A major example would be the culmination of making the agriculture sector into an arena of digitized commerce, wherein the farmer is thrown out of his/her own land. Digitisation of agriculture otherwise too is something very tough to be implemented, because without physical markets farmers fail to sell their produce. Sadly this failure happens to be the need of the hour politically. This comes through in the name of creating a ‘free market’ for agriculture produce. Why because through the contracts, the sponsors gets a foothold of these farmers and can start manoeuvring them as per their will. Needless to say, who the contract holders would be, the farmers will soon be thrown away from all their capabilities. In other words, like the way telecom and other sectors are monopolized, agriculture also will soon be monopolized. The reason for the same is because of an excessive drive to extract the surplus-value. This implies that there is also a persisting tendency to hold down wages and even depress the farmers, which adversely affect the production and consumption of their wages as well. Hence this making of a free market through creating mechanisms and acts is nothing but a means of making things easier and free for the corporates to swallow the agriculture industry and the farmers too. In other words the free market will be free for the capitalists but not for the farmers who are the source producers.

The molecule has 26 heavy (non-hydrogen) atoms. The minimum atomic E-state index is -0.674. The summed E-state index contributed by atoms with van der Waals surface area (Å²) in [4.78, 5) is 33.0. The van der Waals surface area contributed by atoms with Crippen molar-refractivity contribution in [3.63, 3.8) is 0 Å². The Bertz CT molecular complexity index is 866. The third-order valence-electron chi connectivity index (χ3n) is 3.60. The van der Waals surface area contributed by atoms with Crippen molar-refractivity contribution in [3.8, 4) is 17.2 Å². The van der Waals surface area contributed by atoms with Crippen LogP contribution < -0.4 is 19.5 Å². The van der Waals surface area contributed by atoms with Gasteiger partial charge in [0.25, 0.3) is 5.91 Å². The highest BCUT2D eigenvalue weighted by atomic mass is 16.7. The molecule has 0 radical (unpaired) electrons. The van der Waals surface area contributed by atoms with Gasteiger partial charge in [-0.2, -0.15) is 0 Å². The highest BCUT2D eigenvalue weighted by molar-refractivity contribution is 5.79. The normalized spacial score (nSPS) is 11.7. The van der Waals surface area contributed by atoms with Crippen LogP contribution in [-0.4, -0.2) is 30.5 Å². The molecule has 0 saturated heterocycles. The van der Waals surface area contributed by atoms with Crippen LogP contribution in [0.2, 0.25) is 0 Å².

Since it becomes free only for a few, the contractors will soon start accumulating their capital reaped out of the toil that the farmers have carried out with their labour. A looking back into Marx would prove vital in this context – ‘Accumulation, therefore, presents itself as increasing concentration of the means of production, and of the command over labour; on the other, as repulsion of many individual capitals from one another. . . . It is concentration of capitals already formed, destruction of their individual independence, expropriation of capitalist by capitalist, transformation of many small into few large capitals. . . . Capital grows in one place to a huge mass in a single hand, because it has in another place been lost by many (Capital, I, p. 586). 

The above tendency is triggered by the arrival of the 3 acts. This inorganic and inhumane othering mastered by the rule is what the farmers are fighting against for. Many have even lost their lives. A rule that is not federal in character is a rule of imperialism. No icons and no drama can wipe off the toil and tears of the farmers. Their protest is a protest of and for survival. It might be easy for anybody to extend solidarity and support or not support, but the primary point to be remembered is that, if there are no farmers there will be no corporates or machines or anything. You will not even get food on your plate when you come and sit in front of your dining table. This is not to be considered as a valourisation of the farmer as a cult figure either rather this is a fact that has to be understood in this test of time.

The test of time right from the beginning of the demonetisation up till now has crippled the farmers undoubtedly. Without agriculture and without farmers a nation cannot survive. Even the biggest of crony capitalists cannot survive if agriculture and farmers are ceased to be thrown away to crony capitalists. These acts seem to be so, but the protests by farmers seem to overpower any rule, for they are the men of the soil. Lest not forget!

 

 

 

The views and opinions expressed by the writer are personal and do not necessarily reflect the official position of VOM.